Google's Project Ara is far from being ready to ship, and the same goes for the Fonkraft and the Puzzlephone. This leaves anyone who wants to buy a modular smartphone with no option but to wait, and now we have a modular smartphone case with a similarly uncertain future.
The Nexpaq is a smartphone case which lets you swap out battery, camera, speaker, and other modules to add custom features to your smartphone. It's basically an aftermarket mod which turns either an iPhone 6 or a Samsung S6 Edge or Galaxy 5S into a Project Ara-like smartphone.
Its developers just launched a Kickstarter campaign today, and they are hoping to ship it early next year.
As you can see in the photo of the Samsung compatible case above, a Nexpaq has slots for up to 6 modules. It also packs in its own 1Ah battery and Bluetooth, enabling you to detach a case and continue to use it.
There are twelve modules under development. They're designed to be replaceable and interchangeable, and compatible with future devices. Assuming the Nexpaq gets funded and cases are produced for new smartphone models, you will be able to pull the modules from your current case and slot them into the new one.
- a microSD card slot,
- an LED flash,
- an amplified speaker,
- a laser pointer,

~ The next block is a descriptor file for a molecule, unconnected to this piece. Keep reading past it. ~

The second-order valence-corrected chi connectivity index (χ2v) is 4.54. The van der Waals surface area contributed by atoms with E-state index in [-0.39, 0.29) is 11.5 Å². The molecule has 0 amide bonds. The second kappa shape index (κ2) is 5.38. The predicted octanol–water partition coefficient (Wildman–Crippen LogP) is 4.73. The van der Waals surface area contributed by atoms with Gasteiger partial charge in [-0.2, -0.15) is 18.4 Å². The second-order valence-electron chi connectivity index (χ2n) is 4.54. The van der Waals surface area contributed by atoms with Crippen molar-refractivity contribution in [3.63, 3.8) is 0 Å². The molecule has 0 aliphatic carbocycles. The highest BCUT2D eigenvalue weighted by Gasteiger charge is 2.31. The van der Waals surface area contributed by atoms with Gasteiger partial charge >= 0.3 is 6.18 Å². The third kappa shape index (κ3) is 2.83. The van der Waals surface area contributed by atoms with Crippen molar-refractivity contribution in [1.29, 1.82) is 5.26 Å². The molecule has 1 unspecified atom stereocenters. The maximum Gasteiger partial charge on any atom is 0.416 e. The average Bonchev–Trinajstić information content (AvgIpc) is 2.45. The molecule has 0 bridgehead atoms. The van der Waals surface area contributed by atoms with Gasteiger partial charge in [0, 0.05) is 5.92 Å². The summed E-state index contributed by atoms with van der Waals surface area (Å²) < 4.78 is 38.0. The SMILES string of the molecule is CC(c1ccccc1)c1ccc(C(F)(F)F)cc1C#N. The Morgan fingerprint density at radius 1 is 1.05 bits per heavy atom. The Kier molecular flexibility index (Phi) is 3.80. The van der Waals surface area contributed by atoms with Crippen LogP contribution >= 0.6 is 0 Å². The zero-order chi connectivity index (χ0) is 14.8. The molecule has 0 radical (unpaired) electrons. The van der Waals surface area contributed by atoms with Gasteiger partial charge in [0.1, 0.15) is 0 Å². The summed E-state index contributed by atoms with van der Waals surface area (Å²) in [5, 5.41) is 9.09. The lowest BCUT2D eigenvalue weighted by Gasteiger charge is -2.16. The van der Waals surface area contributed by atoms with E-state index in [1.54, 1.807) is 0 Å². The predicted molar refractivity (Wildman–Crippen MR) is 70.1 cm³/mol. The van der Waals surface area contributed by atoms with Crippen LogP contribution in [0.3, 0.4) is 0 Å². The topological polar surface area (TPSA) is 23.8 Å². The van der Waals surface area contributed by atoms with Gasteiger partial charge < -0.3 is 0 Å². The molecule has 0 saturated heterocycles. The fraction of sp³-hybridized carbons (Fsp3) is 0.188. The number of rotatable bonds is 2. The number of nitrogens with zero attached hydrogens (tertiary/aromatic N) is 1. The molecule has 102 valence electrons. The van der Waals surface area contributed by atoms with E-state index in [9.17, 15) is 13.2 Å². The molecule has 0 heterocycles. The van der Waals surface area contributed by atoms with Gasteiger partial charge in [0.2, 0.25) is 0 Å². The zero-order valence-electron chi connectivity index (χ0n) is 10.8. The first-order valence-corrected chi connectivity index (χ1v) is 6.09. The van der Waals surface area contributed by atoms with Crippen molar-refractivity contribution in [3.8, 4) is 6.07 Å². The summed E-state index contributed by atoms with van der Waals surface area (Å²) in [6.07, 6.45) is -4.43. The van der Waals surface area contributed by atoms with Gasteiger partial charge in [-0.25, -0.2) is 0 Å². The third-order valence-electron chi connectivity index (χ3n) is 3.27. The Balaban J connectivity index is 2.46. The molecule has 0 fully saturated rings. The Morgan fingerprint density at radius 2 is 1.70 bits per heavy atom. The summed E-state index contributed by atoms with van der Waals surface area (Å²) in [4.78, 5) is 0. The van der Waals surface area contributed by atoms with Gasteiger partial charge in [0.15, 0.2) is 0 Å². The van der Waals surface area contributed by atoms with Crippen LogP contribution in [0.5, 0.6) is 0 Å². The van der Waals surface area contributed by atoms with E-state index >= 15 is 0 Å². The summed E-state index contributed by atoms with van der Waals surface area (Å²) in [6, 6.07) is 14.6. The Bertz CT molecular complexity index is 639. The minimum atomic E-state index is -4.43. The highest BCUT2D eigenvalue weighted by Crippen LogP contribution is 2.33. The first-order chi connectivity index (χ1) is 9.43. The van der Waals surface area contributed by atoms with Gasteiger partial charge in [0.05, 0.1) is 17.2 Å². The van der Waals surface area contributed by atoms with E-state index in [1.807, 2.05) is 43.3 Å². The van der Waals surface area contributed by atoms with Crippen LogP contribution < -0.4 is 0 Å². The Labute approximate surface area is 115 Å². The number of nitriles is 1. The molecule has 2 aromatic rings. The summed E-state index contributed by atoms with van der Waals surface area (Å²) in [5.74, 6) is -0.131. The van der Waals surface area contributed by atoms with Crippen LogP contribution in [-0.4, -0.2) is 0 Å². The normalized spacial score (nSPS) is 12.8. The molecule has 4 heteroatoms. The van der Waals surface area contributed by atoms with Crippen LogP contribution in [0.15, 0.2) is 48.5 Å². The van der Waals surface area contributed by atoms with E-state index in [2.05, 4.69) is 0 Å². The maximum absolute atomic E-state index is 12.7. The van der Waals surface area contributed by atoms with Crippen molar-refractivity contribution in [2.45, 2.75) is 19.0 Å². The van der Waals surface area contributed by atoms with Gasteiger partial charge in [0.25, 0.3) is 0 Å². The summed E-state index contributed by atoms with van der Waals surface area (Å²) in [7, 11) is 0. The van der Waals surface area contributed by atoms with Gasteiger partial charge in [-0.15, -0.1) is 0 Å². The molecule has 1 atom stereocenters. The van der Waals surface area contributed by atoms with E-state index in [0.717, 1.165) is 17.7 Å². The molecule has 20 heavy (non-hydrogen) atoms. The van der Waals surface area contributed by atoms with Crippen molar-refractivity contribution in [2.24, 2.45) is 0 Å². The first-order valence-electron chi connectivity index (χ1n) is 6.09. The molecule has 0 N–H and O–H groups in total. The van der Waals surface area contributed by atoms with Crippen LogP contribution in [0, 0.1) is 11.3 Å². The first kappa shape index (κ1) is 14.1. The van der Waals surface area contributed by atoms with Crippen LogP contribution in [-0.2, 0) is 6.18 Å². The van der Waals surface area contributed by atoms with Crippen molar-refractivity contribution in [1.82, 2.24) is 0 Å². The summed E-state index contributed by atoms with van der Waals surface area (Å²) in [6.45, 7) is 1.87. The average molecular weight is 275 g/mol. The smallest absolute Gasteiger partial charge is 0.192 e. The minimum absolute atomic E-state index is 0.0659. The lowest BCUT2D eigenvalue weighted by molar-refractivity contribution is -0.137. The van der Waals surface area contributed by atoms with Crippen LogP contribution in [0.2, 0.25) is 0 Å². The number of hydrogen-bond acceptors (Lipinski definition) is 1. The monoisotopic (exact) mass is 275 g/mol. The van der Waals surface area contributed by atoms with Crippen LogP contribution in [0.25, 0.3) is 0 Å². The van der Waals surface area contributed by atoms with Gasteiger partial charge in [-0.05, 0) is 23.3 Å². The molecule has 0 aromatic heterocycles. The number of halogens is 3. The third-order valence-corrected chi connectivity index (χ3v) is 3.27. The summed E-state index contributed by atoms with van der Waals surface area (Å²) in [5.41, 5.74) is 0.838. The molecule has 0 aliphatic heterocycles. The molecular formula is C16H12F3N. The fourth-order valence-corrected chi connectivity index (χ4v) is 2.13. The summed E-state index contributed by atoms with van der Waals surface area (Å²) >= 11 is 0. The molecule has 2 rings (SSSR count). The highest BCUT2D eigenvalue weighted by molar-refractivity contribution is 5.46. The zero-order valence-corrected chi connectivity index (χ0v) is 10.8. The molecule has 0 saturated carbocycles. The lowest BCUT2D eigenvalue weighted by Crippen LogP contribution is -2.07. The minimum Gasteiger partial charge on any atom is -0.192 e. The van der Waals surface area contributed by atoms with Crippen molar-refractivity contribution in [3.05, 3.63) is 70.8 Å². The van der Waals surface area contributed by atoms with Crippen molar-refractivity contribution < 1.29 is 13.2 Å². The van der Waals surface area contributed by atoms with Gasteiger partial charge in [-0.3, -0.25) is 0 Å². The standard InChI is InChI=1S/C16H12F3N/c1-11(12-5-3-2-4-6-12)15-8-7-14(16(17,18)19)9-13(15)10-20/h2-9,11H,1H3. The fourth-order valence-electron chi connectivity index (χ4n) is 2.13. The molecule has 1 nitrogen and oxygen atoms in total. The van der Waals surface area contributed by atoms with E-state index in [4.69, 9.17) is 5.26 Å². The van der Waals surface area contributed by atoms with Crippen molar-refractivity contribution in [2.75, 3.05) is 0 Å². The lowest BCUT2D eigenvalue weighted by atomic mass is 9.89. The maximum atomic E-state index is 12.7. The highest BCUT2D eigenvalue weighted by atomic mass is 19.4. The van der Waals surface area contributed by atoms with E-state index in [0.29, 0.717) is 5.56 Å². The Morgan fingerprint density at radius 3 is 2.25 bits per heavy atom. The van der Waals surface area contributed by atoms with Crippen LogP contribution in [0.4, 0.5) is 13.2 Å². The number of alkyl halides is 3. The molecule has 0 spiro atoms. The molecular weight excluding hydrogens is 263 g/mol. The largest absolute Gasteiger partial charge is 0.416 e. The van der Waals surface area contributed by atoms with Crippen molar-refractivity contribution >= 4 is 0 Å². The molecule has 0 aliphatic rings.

- a humidity and temperature sensor,
- a 64GB SSD,
- a second storage module with a USB thumb drive,
- two hardware buttons,
- a breathalyzer, and
- an air quality sensor.
That is a far shorter list of expected modules than we've been promised for Project Ara, but it does include a couple good ones. The hardware buttons, for example, are a module I would want to add to my case and or smartphone. I could place them in the exact place where they would work for me and then program them to fill specific needs. For me, that would be page turn buttons, but that is just one option.
You can find the Nexpaq on Kickstarter. The cheapest case goes for $89 to early backers, and is expected to ship in January (for $10 more you can get the beta release iPhone 6 case in November). It comes with 4 modules: speaker, battery, microSD slot, and hotkeys (plus a couple dummy modules to fill in the holes). The rest of the modules are going to be sold separately, with prices ranging from $14 to $29 a piece.
The developers are also offering an SDK in exchange for a $75 pledge, and a module developer kit which costs $275, $875, or $2,999. The higher price tiers get you more cases and modules, and they are all scheduled to ship in August 2015.
According to the Kickstarter campaign, Nexpaq has been under development since January 2013. The timeline shows that the first working prototypes were built in November 2013, with the first Android and iPhone prototypes ready last March.
The developers say that they've spent the past year improving and finalizing the design. They're now ready to put it into production and ship the first beta units in November.
If that ship date comes true then the Nexpaq could beat Project Ara to market. Google's modular smartphone is set for a limited beta release in Puerto Rico later this year (date unknown).
It's difficult to say which device will arrive first, but I do have a better feeling about the Nexpaq than the Fonkraft I wrote about yesterday. The Nexpaq looks to be much further along the development cycle and thus much closer to being released.